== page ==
Gluten-free banana, raspberry loaf


Gluten-free Banana Raspberry Nut Loaf Recipe

Updated October 2023 | 2 min read
Words by Dr Joanna McMillan and Melissa Clark

This isn’t your average fruit loaf. This gluten-free banana, raspberry bread recipe is refined-sugar free and great for lunch boxes or afternoon tea.

The fruit loaves you’d typically find in a cafe are usually made with white flour and refined oils, and are loaded with added sugar.

This super-tasty gluten-free version uses buckwheat flour, nut meal and healthy extra virgin olive oil. You can slice and freeze it in individual portions and even thaw it directly in the toaster for a quick healthy snack.

Serves: 10
Prep time: 10 minutes
Cook time: 1 hour


  • 120g buckwheat flour
  • 100g hazelnut meal
  • 2 tsp baking powder
  • 1 tsp mixed spice
  • 3 ripe bananas, mashed
  • ⅓ cup honey
  • 2 large eggs, lightly whisked
  • ¼ cup mild-flavoured extra virgin olive oil
  • 1 cup fresh or frozen raspberries


  1. Preheat the oven to 180°C. Line a 10 x 20cm loaf tin with baking paper, allowing the paper to extend over the sides.
  2. Sift the flour, hazelnut meal, baking powder and mixed spice into a large mixing bowl.
  3. Combine the mashed bananas with the honey, eggs and oil. Stir into the dry ingredients until just combined.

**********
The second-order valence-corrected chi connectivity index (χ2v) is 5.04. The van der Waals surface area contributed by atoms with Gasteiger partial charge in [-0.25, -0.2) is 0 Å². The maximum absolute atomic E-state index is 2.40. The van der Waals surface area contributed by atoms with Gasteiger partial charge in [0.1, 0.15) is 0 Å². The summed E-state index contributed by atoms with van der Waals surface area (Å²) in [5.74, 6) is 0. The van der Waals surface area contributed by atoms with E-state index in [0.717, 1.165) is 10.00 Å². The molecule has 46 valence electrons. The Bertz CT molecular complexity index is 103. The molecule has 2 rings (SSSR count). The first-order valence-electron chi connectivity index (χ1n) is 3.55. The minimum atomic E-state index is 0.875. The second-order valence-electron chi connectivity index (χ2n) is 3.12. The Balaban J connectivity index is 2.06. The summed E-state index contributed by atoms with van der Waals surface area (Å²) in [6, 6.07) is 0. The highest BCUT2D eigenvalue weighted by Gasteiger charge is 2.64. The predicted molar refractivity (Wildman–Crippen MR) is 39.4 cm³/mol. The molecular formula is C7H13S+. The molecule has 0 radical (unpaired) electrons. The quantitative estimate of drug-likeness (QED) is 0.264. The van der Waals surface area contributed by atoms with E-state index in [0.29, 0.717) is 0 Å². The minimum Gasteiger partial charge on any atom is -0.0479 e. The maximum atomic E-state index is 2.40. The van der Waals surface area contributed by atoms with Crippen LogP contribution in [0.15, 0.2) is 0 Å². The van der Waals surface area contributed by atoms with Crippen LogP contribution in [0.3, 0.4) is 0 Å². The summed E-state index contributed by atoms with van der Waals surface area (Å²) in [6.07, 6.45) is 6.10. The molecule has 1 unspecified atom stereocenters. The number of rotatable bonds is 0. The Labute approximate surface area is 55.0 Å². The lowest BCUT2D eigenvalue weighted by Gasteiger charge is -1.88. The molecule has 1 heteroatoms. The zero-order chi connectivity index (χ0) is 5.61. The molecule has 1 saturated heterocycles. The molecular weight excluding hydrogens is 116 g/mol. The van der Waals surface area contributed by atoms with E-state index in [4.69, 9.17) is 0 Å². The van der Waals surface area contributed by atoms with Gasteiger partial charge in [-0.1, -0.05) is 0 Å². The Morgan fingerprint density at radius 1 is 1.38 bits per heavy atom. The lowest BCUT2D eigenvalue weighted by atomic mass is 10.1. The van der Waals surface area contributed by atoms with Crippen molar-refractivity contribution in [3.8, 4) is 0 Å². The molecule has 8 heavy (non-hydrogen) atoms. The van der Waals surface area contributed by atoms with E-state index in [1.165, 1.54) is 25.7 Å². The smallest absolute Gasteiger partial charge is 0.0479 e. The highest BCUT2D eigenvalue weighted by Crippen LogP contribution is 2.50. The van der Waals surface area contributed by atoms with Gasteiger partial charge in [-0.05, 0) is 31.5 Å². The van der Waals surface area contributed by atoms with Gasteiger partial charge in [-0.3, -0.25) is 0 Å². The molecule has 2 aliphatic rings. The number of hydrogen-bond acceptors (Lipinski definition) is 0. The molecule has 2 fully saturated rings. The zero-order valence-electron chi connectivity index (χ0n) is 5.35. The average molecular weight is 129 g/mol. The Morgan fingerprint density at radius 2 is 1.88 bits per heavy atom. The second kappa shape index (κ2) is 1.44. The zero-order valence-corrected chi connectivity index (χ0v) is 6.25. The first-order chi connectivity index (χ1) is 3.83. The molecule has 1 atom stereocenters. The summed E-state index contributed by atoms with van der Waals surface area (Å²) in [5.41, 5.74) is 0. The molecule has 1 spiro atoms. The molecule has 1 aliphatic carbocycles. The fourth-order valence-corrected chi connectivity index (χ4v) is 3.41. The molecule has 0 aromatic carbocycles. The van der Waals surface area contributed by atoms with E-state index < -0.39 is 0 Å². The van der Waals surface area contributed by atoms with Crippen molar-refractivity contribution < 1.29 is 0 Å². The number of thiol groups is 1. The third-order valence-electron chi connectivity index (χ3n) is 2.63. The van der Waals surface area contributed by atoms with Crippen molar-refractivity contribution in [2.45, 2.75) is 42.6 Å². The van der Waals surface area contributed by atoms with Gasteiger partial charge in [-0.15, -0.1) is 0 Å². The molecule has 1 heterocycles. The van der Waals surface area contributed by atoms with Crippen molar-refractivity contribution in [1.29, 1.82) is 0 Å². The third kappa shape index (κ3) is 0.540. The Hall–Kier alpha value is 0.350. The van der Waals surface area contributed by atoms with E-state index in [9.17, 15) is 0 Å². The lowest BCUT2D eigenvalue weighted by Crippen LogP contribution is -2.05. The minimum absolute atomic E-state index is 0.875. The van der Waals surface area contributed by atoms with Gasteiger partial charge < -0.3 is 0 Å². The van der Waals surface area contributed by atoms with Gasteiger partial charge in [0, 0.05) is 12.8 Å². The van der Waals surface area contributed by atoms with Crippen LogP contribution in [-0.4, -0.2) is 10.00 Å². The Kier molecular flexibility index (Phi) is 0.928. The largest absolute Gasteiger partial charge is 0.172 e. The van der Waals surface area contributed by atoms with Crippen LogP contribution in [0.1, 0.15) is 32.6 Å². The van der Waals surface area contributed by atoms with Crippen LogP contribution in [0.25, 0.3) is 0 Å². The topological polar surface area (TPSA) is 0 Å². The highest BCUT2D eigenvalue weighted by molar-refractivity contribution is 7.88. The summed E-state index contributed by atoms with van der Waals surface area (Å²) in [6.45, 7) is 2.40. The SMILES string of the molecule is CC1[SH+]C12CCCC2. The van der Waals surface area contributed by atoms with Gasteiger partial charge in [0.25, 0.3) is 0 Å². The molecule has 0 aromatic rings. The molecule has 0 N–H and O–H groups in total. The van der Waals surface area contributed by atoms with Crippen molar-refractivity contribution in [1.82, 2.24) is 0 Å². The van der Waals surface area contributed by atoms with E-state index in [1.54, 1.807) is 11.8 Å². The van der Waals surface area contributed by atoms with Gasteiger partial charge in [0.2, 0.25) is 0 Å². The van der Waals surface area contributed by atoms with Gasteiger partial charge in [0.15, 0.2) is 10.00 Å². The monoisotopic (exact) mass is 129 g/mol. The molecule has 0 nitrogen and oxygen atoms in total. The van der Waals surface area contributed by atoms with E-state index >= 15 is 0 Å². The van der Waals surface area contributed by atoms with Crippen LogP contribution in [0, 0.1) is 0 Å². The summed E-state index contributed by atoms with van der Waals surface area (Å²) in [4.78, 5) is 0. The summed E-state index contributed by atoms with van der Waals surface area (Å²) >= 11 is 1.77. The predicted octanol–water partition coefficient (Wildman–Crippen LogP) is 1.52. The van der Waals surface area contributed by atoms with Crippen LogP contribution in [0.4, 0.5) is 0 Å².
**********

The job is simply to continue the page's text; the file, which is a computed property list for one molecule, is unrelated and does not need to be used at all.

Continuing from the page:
4. Reserve about 12 raspberries for decoration. Gently stir the remaining raspberries through the batter.
  5. Spoon the batter into the tin, then top with the reserved raspberries. Bake for about 50–60 minutes or until the loaf is cooked through when tested with a skewer. If the skewer comes out sticky, bake the loaf for a further 5–10 minutes. Cool in the tin for 10 minutes before turning out onto a wire rack to cool. Store in the fridge for up to 5 days.

Images and text from The Feel-Good Family Food Plan by Dr Joanna McMillan with Melissa Clark, photography by Alan Benson. Murdoch Books RRP $35.

Nutrition support for healthy teens

We know teenagers go through physical changes during puberty, and they need extra nutrition to fuel this growth. During these changes, teens can benefit from guidance and support to develop a positive relationship with food as they gain independence and a greater awareness of body image.

Our Healthy Teens for Life education hub of resources, tips and tools can help you support your teens from 13 to 17 to develop healthy eating habits. Eligible members with health cover (excluding Overseas Visitors Health Cover) can access these resources by logging in to online member services and visiting the 'Health & Wellbeing programs' tab.

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